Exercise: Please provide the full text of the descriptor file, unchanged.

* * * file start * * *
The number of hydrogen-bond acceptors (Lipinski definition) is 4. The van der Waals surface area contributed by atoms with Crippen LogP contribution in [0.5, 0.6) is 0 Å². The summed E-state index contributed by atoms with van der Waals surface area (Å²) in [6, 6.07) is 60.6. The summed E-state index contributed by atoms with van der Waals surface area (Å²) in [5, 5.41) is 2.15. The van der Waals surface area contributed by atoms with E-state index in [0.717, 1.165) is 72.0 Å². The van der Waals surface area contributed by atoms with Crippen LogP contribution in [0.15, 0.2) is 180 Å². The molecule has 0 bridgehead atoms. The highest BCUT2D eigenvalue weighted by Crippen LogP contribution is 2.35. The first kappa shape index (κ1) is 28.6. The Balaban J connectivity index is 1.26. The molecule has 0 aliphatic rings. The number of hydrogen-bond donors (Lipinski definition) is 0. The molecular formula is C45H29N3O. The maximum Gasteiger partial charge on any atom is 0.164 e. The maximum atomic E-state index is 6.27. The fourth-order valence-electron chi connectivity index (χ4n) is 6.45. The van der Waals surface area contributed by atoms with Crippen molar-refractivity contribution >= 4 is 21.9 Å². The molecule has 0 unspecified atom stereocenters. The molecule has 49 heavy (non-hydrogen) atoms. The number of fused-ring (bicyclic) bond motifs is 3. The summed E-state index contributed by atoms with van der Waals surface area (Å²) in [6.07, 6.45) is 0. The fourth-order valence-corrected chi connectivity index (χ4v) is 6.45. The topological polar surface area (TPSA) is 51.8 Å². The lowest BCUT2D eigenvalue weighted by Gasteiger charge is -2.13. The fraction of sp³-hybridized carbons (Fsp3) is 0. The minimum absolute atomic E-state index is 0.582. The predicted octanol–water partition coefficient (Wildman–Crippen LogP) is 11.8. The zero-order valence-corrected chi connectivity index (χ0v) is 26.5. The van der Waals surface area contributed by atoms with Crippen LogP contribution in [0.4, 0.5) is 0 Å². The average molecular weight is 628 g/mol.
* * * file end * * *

The number of hydrogen-bond acceptors (Lipinski definition) is 4. The van der Waals surface area contributed by atoms with Crippen LogP contribution in [0.5, 0.6) is 0 Å². The summed E-state index contributed by atoms with van der Waals surface area (Å²) in [6, 6.07) is 60.6. The summed E-state index contributed by atoms with van der Waals surface area (Å²) in [5, 5.41) is 2.15. The van der Waals surface area contributed by atoms with E-state index in [0.717, 1.165) is 72.0 Å². The van der Waals surface area contributed by atoms with Crippen LogP contribution in [0.15, 0.2) is 180 Å². The molecule has 0 bridgehead atoms. The highest BCUT2D eigenvalue weighted by Crippen LogP contribution is 2.35. The first kappa shape index (κ1) is 28.6. The Balaban J connectivity index is 1.26. The molecule has 0 aliphatic rings. The number of hydrogen-bond donors (Lipinski definition) is 0. The molecular formula is C45H29N3O. The maximum Gasteiger partial charge on any atom is 0.164 e. The maximum atomic E-state index is 6.27. The fourth-order valence-electron chi connectivity index (χ4n) is 6.45. The van der Waals surface area contributed by atoms with Crippen molar-refractivity contribution >= 4 is 21.9 Å². The molecule has 0 unspecified atom stereocenters. The molecule has 49 heavy (non-hydrogen) atoms. The number of fused-ring (bicyclic) bond motifs is 3. The summed E-state index contributed by atoms with van der Waals surface area (Å²) in [6.07, 6.45) is 0. The fourth-order valence-corrected chi connectivity index (χ4v) is 6.45. The topological polar surface area (TPSA) is 51.8 Å². The lowest BCUT2D eigenvalue weighted by Gasteiger charge is -2.13. The fraction of sp³-hybridized carbons (Fsp3) is 0. The minimum absolute atomic E-state index is 0.582. The predicted octanol–water partition coefficient (Wildman–Crippen LogP) is 11.8. The zero-order valence-corrected chi connectivity index (χ0v) is 26.5. The van der Waals surface area contributed by atoms with Crippen LogP contribution in [0.4, 0.5) is 0 Å². The average molecular weight is 628 g/mol.